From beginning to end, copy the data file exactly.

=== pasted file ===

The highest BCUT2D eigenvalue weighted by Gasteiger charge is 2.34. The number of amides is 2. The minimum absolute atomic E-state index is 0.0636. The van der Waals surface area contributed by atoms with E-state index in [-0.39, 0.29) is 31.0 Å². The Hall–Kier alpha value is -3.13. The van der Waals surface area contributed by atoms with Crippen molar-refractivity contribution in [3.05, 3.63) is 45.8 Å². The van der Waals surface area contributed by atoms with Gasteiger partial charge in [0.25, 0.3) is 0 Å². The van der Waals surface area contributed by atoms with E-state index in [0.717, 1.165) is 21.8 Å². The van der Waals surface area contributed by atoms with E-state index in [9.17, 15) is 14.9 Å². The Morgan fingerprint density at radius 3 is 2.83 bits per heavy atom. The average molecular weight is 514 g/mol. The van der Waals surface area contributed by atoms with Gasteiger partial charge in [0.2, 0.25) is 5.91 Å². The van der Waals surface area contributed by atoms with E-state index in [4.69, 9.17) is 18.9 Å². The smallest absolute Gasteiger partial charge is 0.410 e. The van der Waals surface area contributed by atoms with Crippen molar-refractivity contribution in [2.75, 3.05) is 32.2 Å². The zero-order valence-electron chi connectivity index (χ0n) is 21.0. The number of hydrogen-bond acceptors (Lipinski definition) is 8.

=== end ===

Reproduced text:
The highest BCUT2D eigenvalue weighted by Gasteiger charge is 2.34. The number of amides is 2. The minimum absolute atomic E-state index is 0.0636. The van der Waals surface area contributed by atoms with E-state index in [-0.39, 0.29) is 31.0 Å². The Hall–Kier alpha value is -3.13. The van der Waals surface area contributed by atoms with Crippen molar-refractivity contribution in [3.05, 3.63) is 45.8 Å². The van der Waals surface area contributed by atoms with Gasteiger partial charge in [0.25, 0.3) is 0 Å². The van der Waals surface area contributed by atoms with E-state index in [0.717, 1.165) is 21.8 Å². The van der Waals surface area contributed by atoms with E-state index in [9.17, 15) is 14.9 Å². The Morgan fingerprint density at radius 3 is 2.83 bits per heavy atom. The average molecular weight is 514 g/mol. The van der Waals surface area contributed by atoms with Gasteiger partial charge in [0.2, 0.25) is 5.91 Å². The van der Waals surface area contributed by atoms with E-state index in [4.69, 9.17) is 18.9 Å². The smallest absolute Gasteiger partial charge is 0.410 e. The van der Waals surface area contributed by atoms with Crippen molar-refractivity contribution in [2.75, 3.05) is 32.2 Å². The zero-order valence-electron chi connectivity index (χ0n) is 21.0. The number of hydrogen-bond acceptors (Lipinski definition) is 8.